Teaching Chaos and Complex Evolutionary Systems Theories at the Introductory Level

Model: Self-Organized Criticality: The Sand Pile Model

Self-Organizing Evolution

Strategies and Rubrics for Teaching Chaos and Complex Systems Theories as Elaborating, Self-Organizing, and Fractionating Evolutionary Systems,

Fichter, Lynn S., Pyle, E.J., and Whitmeyer, S.J., 2010, Journal of Geoscience Education (in press)
Description: Per Bak (1999) developed self organization as an evolutionary system by modelling sand pile behavior. Being a physicist, though, instead of starting with real sand piles, he built a computer model of sand pile behavior . Later workers then tested his ideas by studying real sand pile behavior (Bak explores these in his book, but it turns out quartz sand piles do not follow the model, but other kinds of sand grains do; but that does not take away from the broader implications of SOC).

This is one of the most important models we introduce, and it is done in every class where we talk about these ideas. The concepts are useful in numerous direct and indirect circumstances. The best way to get into this is to read Bak’s (1999) book, but also look at Jensen, (1998; accessible with basic math development) and Hergarten (2002; very high level mathematics). Bak has worked to apply SOC to a diversity of natural systems, both biological and physical. His SOC model of earthquake activity along fault zones is the most widespread example in the geosciences, but SOC has numerous other applications.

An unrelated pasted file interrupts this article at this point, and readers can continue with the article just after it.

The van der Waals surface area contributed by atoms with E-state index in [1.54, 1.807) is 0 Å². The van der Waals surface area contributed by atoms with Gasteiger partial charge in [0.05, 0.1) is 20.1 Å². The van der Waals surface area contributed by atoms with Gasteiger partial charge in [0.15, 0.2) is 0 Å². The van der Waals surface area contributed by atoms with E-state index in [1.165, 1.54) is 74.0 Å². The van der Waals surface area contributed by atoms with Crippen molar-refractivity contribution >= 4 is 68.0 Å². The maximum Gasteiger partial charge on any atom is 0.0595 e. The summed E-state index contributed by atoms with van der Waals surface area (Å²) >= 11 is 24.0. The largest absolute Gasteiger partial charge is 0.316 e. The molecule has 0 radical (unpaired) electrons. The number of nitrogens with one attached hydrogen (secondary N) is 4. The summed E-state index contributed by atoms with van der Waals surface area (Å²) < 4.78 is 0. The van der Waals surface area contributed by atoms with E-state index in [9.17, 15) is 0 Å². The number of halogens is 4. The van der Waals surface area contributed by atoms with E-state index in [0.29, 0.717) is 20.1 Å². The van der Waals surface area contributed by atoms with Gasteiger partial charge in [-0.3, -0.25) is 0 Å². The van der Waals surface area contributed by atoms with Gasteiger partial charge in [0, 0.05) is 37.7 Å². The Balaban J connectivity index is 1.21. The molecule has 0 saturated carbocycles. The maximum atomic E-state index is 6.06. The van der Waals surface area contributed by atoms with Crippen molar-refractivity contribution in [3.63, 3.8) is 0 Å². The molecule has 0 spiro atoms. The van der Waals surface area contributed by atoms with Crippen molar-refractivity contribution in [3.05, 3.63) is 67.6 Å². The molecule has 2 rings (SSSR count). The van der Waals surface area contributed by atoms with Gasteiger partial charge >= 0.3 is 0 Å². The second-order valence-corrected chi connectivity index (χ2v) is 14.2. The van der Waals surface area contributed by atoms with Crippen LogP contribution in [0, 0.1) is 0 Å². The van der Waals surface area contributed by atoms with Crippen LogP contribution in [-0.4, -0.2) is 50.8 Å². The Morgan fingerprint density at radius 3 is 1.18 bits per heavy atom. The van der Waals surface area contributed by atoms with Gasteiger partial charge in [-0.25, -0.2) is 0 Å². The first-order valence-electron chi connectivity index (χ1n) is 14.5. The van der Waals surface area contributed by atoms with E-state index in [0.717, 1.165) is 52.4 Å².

Presentation: We project a picture from Bak’s book of a hand dribbling sand to build a sand pile (illustration below), while telling this story, using our hands to conjure up images,

“Now, imagine a platform, perfectly flat, and a container above it containing sand, with a valve that allows us to dribble sand one grain at a time if we wish. Etc.”

Done this way the demonstration is rivetting to a class as we talk through building the sand pile from single grains, to a low mound, to an ever steepening pile that evolves to more and more critical, adjusting itself through avalanches that reduce the criticality, while additional sand builds the criticality back up again, leading to another avalanche. The term avalanche—a sudden release of energy—refers naturally to sand pile behavior, but we use “avalanche” to refer to any abrupt shift in state or sudden release of energy in any self-organizing critical system. ).

Anticipated Learning Outcome:
17. All natural open systems dissipating sufficient energy evolve—self-organize—to critical, sensitive dependent states which lead to avalanches of change that follow a power law distribution.

Turcotte in his book Fractals and chaos in geology and geophysics defined SOC this way: "The definition of self-organized criticality is that a natural system in a marginally stable state, when perturbed from this state, will evolve back to the state of marginal stability."

The Sand Pile Model

- from Bak's Book Self Organized Criticality